Researchers are making "good progress" in developing vaccines against COVID-19, but their first use cannot be expected until early 2021, a World Health Organization expert says.
The WHO is working hard to ensure fair distribution of the vaccines, but in the meantime it is most important to suppress the spread of the coronavirus, executive director of WHO's emergencies program Mike Ryan said.
"We're making good progress," Ryan said on Wednesday, noting that several vaccines were now in phase 3 trials and none had failed, so far, in terms of safety or ability to generate an immune response.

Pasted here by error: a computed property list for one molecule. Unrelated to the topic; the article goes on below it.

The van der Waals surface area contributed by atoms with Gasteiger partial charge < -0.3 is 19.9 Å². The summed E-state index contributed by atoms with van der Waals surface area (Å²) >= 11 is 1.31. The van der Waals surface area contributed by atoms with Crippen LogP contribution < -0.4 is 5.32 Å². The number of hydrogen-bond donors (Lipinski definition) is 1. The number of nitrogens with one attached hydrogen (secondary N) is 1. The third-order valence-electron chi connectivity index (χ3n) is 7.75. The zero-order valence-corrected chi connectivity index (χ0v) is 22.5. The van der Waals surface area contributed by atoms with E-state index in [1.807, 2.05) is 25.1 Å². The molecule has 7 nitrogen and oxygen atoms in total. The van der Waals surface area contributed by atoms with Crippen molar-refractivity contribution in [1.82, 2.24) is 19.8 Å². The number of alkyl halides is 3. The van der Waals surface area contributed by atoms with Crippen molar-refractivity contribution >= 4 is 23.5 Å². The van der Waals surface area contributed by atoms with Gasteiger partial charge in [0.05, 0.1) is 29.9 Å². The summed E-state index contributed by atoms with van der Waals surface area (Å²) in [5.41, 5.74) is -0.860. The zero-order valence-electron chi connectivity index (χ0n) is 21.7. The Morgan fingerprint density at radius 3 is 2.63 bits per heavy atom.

"Realistically it is going to be the first part of next year before we start seeing people getting vaccinated," he told a public event on social media.
The WHO was working to expand access to potential vaccines and to help scale up production capacity, Ryan said.
"And we need to be fair about this, because this is a global good. Vaccines for this pandemic are not for the wealthy, they are not for the poor, they are for everybody," he said.
The US government has pledged to pay $US1.95 billion ($A2.73 billion) to buy 100 million doses of a COVID-19 vaccine being developed by Pfizer and German biotech BioNTech if it proves safe and effective, the companies said earlier on Wednesday.
Australian Associated Press